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Hello sir i owned a German Shepherd dog & it is 11 months old.From month ago my dog is having huge hair loss & it is not taking food propely than before.We feed it with rice , pedegree & sauce.Please suggest for recovery
I have a lab puppy we gave him curd since he has loose now often he sounds as if he will vomit and coughs a little then.
Dear Sir, my 4 n years Old Lahaspho male dog has a problem by birth In its both of back legs (slightly bend legs). But it can walk n run well. Now I consulted a my regular doctor for mating, he said my dog legs were weak and it can't mate a dog. Am so upset seeking for a solution. Is there any alternative options to strengthen my dog's legs. Kindly help me.
Yesterday my dog attacked a dirty pig and i think my st. Bernard had broken pigs one leg and eaten. Consult me if it is dangerous for my pet or not?
I have a German Spitz of 2 years 3 months, he suffered from jaundice some days back he if fine now but i am still worried because doctor recommended 3 injections but he did not take the last injections .Will it show problem later in his health
Over the past few months, I have offered diet critiques that tweaked good home-prepared diets in order to address health concerns – or simply to optimize the diet. To do this, I analyzed the diets and compared them to the National Research Council’s guidelines for canine nutrition. I want to be clear, though: I don’t believe this is a requirement for feeding a home made diet. Just as with the diet you feed yourself and your family, feeding a wide variety of healthy foods in appropriate proportions should meet the needs of most healthy dogs.
Don’t bother trying to make every single one of your dog’s meal nutritionally complete; as long as he’s receiving what he needs over a week or two (often referred to as “balance over time”), he’ll be fine. This approach is similar to how we feed ourselves and our families.
Problems arise with how this description is interpreted.
Too often, people think that they’re feeding a healthy diet when key ingredients may be missing or are fed in excess. Here are specific guidelines to help ensure that the diet you feed meets your dog’s requirements.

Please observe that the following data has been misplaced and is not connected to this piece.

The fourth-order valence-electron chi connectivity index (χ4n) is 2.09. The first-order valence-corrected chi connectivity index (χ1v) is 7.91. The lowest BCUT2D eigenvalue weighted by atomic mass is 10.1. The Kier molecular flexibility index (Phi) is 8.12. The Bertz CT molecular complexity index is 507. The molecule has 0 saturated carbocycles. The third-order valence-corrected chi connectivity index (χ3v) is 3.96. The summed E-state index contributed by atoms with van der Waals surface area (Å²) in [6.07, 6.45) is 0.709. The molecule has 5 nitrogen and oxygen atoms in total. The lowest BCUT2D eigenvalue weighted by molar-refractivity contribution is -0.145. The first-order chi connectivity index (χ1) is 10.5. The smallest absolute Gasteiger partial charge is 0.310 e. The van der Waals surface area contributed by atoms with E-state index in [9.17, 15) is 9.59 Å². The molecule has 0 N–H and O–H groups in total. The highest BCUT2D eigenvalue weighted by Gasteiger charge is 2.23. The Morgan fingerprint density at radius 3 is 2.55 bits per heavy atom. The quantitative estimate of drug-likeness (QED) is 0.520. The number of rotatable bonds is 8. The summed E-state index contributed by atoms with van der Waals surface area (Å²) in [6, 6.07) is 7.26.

Complete and Balanced
It’s important that the diet you feed your dog is “complete and balanced,” meaning it meets all of your dog’s nutritional needs. It is not important, however, that every meal be complete and balanced, unless you feed the same meal every day with little or no variation.
Home-prepared diets that include a wide variety of foods fed at different meals rely on balance over time, not at every meal. Similar to the way humans eat, as long as your dog gets everything he needs spread out over each week or two, his diet will be complete and balanced.
A human nutritionist would never expect someone to follow a single recipe with no variation, as veterinary nutritionists routinely do. Instead, a human would be given guidelines in terms of food groups and portion sizes. As long as your dog doesn't have a health problem that requires a very specific diet, there’s no reason you can’t do the same for your dog.
Keep in mind that puppies are more susceptible to problems caused by nutritional deficiencies or excesses than adult dogs are. Large-breed puppies are particularly at risk from too much calcium prior to puberty.
Following are guidelines for feeding a raw or cooked home made diet to healthy dogs. No single type of food, such as chicken, should ever make up more than half the diet.
Except where specified, foods can be fed either raw or cooked. Leftovers from your table can be included as long as they’re foods you would eat yourself, not fatty scraps.
Meat and Other Animal Products: Should always make up at least half of the diet. Many raw diets are excessively high in fat, which can lead to obesity. Another potential hazard of diets containing too much fat: If an owner restricts the amount fed (in order to control the dog’s weight) too much, the dog may suffer deficiencies of other required nutrients.
Unless your dog gets regular, intense exercise, use lean meats (no more than 10 percent fat), remove skin from poultry, and cut off separable fat. It’s better to feed dark meat poultry than breast, however, unless your dog requires a very low-fat diet.
Raw Meaty Bones (optional): If you choose to feed them, RMBs should make up one third to one half of the total diet. Use the lower end of the range if you feed bony parts such as chicken necks and backs, but you can feed more if you’re using primarily meatier parts such as chicken thighs. Never feed cooked bones.
Boneless Meat: Include both poultry and red meat. Heart is a good choice, as it is lean and often less expensive than other muscle meats.